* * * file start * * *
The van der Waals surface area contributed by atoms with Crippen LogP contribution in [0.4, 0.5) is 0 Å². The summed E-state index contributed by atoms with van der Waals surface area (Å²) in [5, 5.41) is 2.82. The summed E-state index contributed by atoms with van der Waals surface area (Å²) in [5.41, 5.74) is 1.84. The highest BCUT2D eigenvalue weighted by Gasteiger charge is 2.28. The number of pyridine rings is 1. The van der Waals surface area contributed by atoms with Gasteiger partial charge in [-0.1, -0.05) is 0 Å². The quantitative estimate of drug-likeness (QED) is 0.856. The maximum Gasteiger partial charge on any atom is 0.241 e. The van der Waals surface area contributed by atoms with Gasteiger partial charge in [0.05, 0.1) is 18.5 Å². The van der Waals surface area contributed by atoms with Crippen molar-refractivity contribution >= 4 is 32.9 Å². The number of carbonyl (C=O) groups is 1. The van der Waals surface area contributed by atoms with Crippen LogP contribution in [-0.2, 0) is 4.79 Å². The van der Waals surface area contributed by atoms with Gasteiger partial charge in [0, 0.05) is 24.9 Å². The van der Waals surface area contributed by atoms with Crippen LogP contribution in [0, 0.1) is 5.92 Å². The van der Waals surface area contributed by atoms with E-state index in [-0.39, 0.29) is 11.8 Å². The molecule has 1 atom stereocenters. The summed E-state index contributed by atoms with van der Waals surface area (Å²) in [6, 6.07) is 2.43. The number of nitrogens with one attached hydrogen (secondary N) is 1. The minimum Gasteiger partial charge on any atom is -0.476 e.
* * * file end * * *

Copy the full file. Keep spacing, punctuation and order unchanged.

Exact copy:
The van der Waals surface area contributed by atoms with Crippen LogP contribution in [0.4, 0.5) is 0 Å². The summed E-state index contributed by atoms with van der Waals surface area (Å²) in [5, 5.41) is 2.82. The summed E-state index contributed by atoms with van der Waals surface area (Å²) in [5.41, 5.74) is 1.84. The highest BCUT2D eigenvalue weighted by Gasteiger charge is 2.28. The number of pyridine rings is 1. The van der Waals surface area contributed by atoms with Gasteiger partial charge in [-0.1, -0.05) is 0 Å². The quantitative estimate of drug-likeness (QED) is 0.856. The maximum Gasteiger partial charge on any atom is 0.241 e. The van der Waals surface area contributed by atoms with Gasteiger partial charge in [0.05, 0.1) is 18.5 Å². The van der Waals surface area contributed by atoms with Crippen molar-refractivity contribution >= 4 is 32.9 Å². The number of carbonyl (C=O) groups is 1. The van der Waals surface area contributed by atoms with Crippen LogP contribution in [-0.2, 0) is 4.79 Å². The van der Waals surface area contributed by atoms with Gasteiger partial charge in [0, 0.05) is 24.9 Å². The van der Waals surface area contributed by atoms with Crippen LogP contribution in [0, 0.1) is 5.92 Å². The van der Waals surface area contributed by atoms with E-state index in [-0.39, 0.29) is 11.8 Å². The molecule has 1 atom stereocenters. The summed E-state index contributed by atoms with van der Waals surface area (Å²) in [6, 6.07) is 2.43. The number of nitrogens with one attached hydrogen (secondary N) is 1. The minimum Gasteiger partial charge on any atom is -0.476 e.